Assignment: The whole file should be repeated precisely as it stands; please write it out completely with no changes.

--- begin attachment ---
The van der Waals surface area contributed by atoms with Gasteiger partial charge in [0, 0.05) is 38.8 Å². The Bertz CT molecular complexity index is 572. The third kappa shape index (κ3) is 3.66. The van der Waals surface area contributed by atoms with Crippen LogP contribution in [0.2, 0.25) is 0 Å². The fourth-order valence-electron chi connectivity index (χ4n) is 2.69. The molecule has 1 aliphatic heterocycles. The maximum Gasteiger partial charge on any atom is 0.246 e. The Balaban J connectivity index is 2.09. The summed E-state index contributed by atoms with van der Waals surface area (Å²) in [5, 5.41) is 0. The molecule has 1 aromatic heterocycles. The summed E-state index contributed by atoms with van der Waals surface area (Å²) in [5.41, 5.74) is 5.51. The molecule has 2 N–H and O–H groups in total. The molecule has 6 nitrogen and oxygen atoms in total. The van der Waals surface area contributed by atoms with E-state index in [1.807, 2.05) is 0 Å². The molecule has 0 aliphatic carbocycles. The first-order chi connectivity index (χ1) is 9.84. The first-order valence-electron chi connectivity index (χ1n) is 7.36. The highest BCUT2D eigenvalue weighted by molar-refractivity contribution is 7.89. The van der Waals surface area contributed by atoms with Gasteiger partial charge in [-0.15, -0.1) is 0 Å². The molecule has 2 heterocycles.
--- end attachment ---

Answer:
The van der Waals surface area contributed by atoms with Gasteiger partial charge in [0, 0.05) is 38.8 Å². The Bertz CT molecular complexity index is 572. The third kappa shape index (κ3) is 3.66. The van der Waals surface area contributed by atoms with Crippen LogP contribution in [0.2, 0.25) is 0 Å². The fourth-order valence-electron chi connectivity index (χ4n) is 2.69. The molecule has 1 aliphatic heterocycles. The maximum Gasteiger partial charge on any atom is 0.246 e. The Balaban J connectivity index is 2.09. The summed E-state index contributed by atoms with van der Waals surface area (Å²) in [5, 5.41) is 0. The molecule has 1 aromatic heterocycles. The summed E-state index contributed by atoms with van der Waals surface area (Å²) in [5.41, 5.74) is 5.51. The molecule has 2 N–H and O–H groups in total. The molecule has 6 nitrogen and oxygen atoms in total. The van der Waals surface area contributed by atoms with E-state index in [1.807, 2.05) is 0 Å². The molecule has 0 aliphatic carbocycles. The first-order chi connectivity index (χ1) is 9.84. The first-order valence-electron chi connectivity index (χ1n) is 7.36. The highest BCUT2D eigenvalue weighted by molar-refractivity contribution is 7.89. The van der Waals surface area contributed by atoms with Gasteiger partial charge in [-0.15, -0.1) is 0 Å². The molecule has 2 heterocycles.